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Progress in Learning Disabilities: Vol 1.

Progress in Learning Disabilities: Vol 1. This article is only available in the PDF format. Download the PDF to view the article, as well as its associated figures and tables. Abstract The hero of this book is a neurological patient: the child with "minimal cerebral dysfunction." For many years he fought off the attempts of psychiatrists to explain his hyperkinesis in analytic terms, he battled with those who thought that his dyslexia was a symptom of mental retardation. Now he has returned home to neurology. How are we to recognize him, explain him, and treat him? The traditional routine of neurological examination for infants and young children in insufficient: to the extent that it rehearses these techniques, the chapter of Dr. Vuckovich is disappointing. The traditional explanations of adult aphasia in terms of fiber disconnection are well reviewed here by Geschwind—but how relevant are they to the unlocalized deficits found in developmental speech and language disorders? Again, our knowledge of cerebral dominance when established in adults helps us but little in understanding the factors that interfere with the establishment of dominance. http://www.deepdyve.com/assets/images/DeepDyve-Logo-lg.png Archives of Neurology American Medical Association

Progress in Learning Disabilities: Vol 1.

Archives of Neurology , Volume 18 (6) – Jun 1, 1968

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Publisher
American Medical Association
Copyright
Copyright © 1968 American Medical Association. All Rights Reserved.
ISSN
0003-9942
eISSN
1538-3687
DOI
10.1001/archneur.1968.00470360140019
Publisher site
See Article on Publisher Site

Abstract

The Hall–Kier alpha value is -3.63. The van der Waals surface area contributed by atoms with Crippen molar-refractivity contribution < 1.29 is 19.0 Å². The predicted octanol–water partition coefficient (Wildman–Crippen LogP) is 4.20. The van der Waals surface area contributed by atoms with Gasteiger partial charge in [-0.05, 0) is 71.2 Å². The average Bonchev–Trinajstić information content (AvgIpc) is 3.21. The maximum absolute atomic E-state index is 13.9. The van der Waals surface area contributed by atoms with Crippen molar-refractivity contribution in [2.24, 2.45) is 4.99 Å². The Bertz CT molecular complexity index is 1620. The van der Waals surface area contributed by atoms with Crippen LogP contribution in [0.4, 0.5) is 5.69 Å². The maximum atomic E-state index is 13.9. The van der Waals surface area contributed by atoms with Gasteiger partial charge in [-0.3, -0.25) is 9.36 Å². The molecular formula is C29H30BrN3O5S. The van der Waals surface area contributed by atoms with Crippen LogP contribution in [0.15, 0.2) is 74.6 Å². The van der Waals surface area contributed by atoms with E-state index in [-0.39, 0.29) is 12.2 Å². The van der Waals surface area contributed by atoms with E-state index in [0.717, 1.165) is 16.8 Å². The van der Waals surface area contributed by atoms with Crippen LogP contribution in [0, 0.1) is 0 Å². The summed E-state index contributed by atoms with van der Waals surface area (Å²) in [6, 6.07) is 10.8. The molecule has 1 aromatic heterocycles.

This article is only available in the PDF format. Download the PDF to view the article, as well as its associated figures and tables. Abstract The hero of this book is a neurological patient: the child with "minimal cerebral dysfunction." For many years he fought off the attempts of psychiatrists to explain his hyperkinesis in analytic terms, he battled with those who thought that his dyslexia was a symptom of mental retardation. Now he has returned home to neurology. How are we to recognize him, explain him, and treat him? The traditional routine of neurological examination for infants and young children in insufficient: to the extent that it rehearses these techniques, the chapter of Dr. Vuckovich is disappointing. The traditional explanations of adult aphasia in terms of fiber disconnection are well reviewed here by Geschwind—but how relevant are they to the unlocalized deficits found in developmental speech and language disorders? Again, our knowledge of cerebral dominance when established in adults helps us but little in understanding the factors that interfere with the establishment of dominance.

Journal

Archives of NeurologyAmerican Medical Association

Published: Jun 1, 1968

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